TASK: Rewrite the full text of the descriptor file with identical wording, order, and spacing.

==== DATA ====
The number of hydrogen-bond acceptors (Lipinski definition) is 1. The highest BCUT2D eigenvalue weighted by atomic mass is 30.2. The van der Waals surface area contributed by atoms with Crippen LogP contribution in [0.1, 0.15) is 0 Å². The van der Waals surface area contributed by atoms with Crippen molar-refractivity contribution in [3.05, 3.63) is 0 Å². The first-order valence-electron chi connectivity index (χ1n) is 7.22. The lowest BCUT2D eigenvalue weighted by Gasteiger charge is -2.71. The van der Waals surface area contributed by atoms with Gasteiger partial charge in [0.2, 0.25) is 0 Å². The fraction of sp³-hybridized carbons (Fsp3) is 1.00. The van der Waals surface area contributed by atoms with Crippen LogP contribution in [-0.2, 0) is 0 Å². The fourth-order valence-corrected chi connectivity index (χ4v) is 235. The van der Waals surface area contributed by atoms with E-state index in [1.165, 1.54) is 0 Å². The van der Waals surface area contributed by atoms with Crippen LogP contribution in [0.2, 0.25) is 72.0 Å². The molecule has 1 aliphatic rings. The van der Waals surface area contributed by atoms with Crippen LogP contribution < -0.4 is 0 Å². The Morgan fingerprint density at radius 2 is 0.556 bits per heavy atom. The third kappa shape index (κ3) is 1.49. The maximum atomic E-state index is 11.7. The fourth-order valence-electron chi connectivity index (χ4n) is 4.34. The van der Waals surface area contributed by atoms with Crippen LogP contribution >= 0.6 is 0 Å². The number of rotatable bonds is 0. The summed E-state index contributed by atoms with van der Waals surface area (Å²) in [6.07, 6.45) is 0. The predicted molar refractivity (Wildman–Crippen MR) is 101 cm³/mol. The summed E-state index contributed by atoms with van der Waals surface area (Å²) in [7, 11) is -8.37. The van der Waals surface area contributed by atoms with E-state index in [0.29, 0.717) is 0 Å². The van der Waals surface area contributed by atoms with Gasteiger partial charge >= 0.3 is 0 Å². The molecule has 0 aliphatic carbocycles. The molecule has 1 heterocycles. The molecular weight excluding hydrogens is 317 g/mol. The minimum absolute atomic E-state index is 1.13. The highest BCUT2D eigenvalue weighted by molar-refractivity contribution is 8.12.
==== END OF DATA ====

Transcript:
The number of hydrogen-bond acceptors (Lipinski definition) is 1. The highest BCUT2D eigenvalue weighted by atomic mass is 30.2. The van der Waals surface area contributed by atoms with Crippen LogP contribution in [0.1, 0.15) is 0 Å². The van der Waals surface area contributed by atoms with Crippen molar-refractivity contribution in [3.05, 3.63) is 0 Å². The first-order valence-electron chi connectivity index (χ1n) is 7.22. The lowest BCUT2D eigenvalue weighted by Gasteiger charge is -2.71. The van der Waals surface area contributed by atoms with Gasteiger partial charge in [0.2, 0.25) is 0 Å². The fraction of sp³-hybridized carbons (Fsp3) is 1.00. The van der Waals surface area contributed by atoms with Crippen LogP contribution in [-0.2, 0) is 0 Å². The fourth-order valence-corrected chi connectivity index (χ4v) is 235. The van der Waals surface area contributed by atoms with E-state index in [1.165, 1.54) is 0 Å². The van der Waals surface area contributed by atoms with Crippen LogP contribution in [0.2, 0.25) is 72.0 Å². The molecule has 1 aliphatic rings. The van der Waals surface area contributed by atoms with Crippen LogP contribution < -0.4 is 0 Å². The Morgan fingerprint density at radius 2 is 0.556 bits per heavy atom. The third kappa shape index (κ3) is 1.49. The maximum atomic E-state index is 11.7. The fourth-order valence-electron chi connectivity index (χ4n) is 4.34. The van der Waals surface area contributed by atoms with Crippen LogP contribution >= 0.6 is 0 Å². The number of rotatable bonds is 0. The summed E-state index contributed by atoms with van der Waals surface area (Å²) in [6.07, 6.45) is 0. The predicted molar refractivity (Wildman–Crippen MR) is 101 cm³/mol. The summed E-state index contributed by atoms with van der Waals surface area (Å²) in [7, 11) is -8.37. The van der Waals surface area contributed by atoms with E-state index in [0.29, 0.717) is 0 Å². The van der Waals surface area contributed by atoms with Gasteiger partial charge >= 0.3 is 0 Å². The molecule has 0 aliphatic carbocycles. The molecule has 1 heterocycles. The molecular weight excluding hydrogens is 317 g/mol. The minimum absolute atomic E-state index is 1.13. The highest BCUT2D eigenvalue weighted by molar-refractivity contribution is 8.12.